In theory, a diversity-focused cultural assessment provides a detailed picture of the current state of an organization and its workforce with respect to diversity issues and programs, as well as an opportunity to measure culture
change through comparable data and subsequent reassessments. In practice, however, cultural assessments are rarely conducted in such a way as to fulfill both of these goals. Quantitative, etic (outsider-analytic) approaches, while often producing valid data and replicable methodologies through which to measure change, also run the risk of being too narrow to capture many of the most relevant dimensions of culture in diversity work. On the other hand, qualitative, emic (insider-subjective) approaches tend to be effective in producing rich, contextualized data, but are not particularly conducive to replication or generalization. Notwithstanding these problems, a methodology drawn from anthropological perspectives that blends qualitative and quantitative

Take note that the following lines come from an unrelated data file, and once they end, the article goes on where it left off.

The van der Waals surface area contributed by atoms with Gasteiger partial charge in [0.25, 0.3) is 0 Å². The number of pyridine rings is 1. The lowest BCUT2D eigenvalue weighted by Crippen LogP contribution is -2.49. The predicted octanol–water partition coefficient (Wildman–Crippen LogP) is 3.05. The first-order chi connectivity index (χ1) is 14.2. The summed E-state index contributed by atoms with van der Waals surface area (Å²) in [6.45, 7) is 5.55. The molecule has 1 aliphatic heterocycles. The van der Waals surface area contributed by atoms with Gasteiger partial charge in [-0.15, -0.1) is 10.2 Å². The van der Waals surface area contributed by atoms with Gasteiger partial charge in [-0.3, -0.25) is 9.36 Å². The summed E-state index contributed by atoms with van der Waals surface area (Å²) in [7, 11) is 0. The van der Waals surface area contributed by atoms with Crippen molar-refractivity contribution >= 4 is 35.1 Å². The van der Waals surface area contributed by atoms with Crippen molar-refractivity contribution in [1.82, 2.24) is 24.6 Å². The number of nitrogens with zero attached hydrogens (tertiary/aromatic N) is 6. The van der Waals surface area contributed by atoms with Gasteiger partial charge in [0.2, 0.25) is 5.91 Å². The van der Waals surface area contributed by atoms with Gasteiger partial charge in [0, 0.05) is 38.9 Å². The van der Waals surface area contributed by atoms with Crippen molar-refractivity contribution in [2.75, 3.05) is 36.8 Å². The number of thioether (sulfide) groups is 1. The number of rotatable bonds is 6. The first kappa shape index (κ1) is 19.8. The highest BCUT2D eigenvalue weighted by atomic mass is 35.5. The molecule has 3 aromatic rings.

analyses can produce an effective cultural assessment protocol that contributes to the success of diversity management initiatives. Here I describe and illustrate a diversity cultural assessment model that bridges these
theoretical and methodological divides and that has been used effectively in a variety of organizational contexts.
|Keywords:||Managing Diversity, Organizational Culture, Ethnography, Cultural Assessments|
Lecturer, Department of Anthropology, University of Tennessee, Knoxville, TN, USA
There are currently no reviews of this product.Write a Review